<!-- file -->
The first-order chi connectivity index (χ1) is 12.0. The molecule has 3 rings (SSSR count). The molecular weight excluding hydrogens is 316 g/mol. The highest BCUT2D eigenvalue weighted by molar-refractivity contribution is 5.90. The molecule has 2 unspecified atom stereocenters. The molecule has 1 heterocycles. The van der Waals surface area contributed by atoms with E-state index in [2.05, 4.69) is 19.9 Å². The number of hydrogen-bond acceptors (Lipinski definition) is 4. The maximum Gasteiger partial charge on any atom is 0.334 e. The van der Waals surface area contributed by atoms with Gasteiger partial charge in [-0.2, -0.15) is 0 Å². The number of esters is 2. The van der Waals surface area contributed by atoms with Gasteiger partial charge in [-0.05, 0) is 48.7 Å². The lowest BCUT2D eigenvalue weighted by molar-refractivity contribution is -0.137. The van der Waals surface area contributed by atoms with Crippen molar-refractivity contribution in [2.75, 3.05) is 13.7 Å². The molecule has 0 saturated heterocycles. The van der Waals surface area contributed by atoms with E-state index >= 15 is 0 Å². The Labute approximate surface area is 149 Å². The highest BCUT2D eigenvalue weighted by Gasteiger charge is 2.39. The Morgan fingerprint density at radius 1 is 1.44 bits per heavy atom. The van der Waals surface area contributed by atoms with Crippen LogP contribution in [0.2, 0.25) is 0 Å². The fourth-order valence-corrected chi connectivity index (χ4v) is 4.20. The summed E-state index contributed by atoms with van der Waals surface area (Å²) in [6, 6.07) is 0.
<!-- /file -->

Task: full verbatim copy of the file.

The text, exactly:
The first-order chi connectivity index (χ1) is 12.0. The molecule has 3 rings (SSSR count). The molecular weight excluding hydrogens is 316 g/mol. The highest BCUT2D eigenvalue weighted by molar-refractivity contribution is 5.90. The molecule has 2 unspecified atom stereocenters. The molecule has 1 heterocycles. The van der Waals surface area contributed by atoms with E-state index in [2.05, 4.69) is 19.9 Å². The number of hydrogen-bond acceptors (Lipinski definition) is 4. The maximum Gasteiger partial charge on any atom is 0.334 e. The van der Waals surface area contributed by atoms with Gasteiger partial charge in [-0.2, -0.15) is 0 Å². The number of esters is 2. The van der Waals surface area contributed by atoms with Gasteiger partial charge in [-0.05, 0) is 48.7 Å². The lowest BCUT2D eigenvalue weighted by molar-refractivity contribution is -0.137. The van der Waals surface area contributed by atoms with Crippen molar-refractivity contribution in [2.75, 3.05) is 13.7 Å². The molecule has 0 saturated heterocycles. The van der Waals surface area contributed by atoms with E-state index >= 15 is 0 Å². The Labute approximate surface area is 149 Å². The highest BCUT2D eigenvalue weighted by Gasteiger charge is 2.39. The Morgan fingerprint density at radius 1 is 1.44 bits per heavy atom. The van der Waals surface area contributed by atoms with Crippen LogP contribution in [0.2, 0.25) is 0 Å². The fourth-order valence-corrected chi connectivity index (χ4v) is 4.20. The summed E-state index contributed by atoms with van der Waals surface area (Å²) in [6, 6.07) is 0.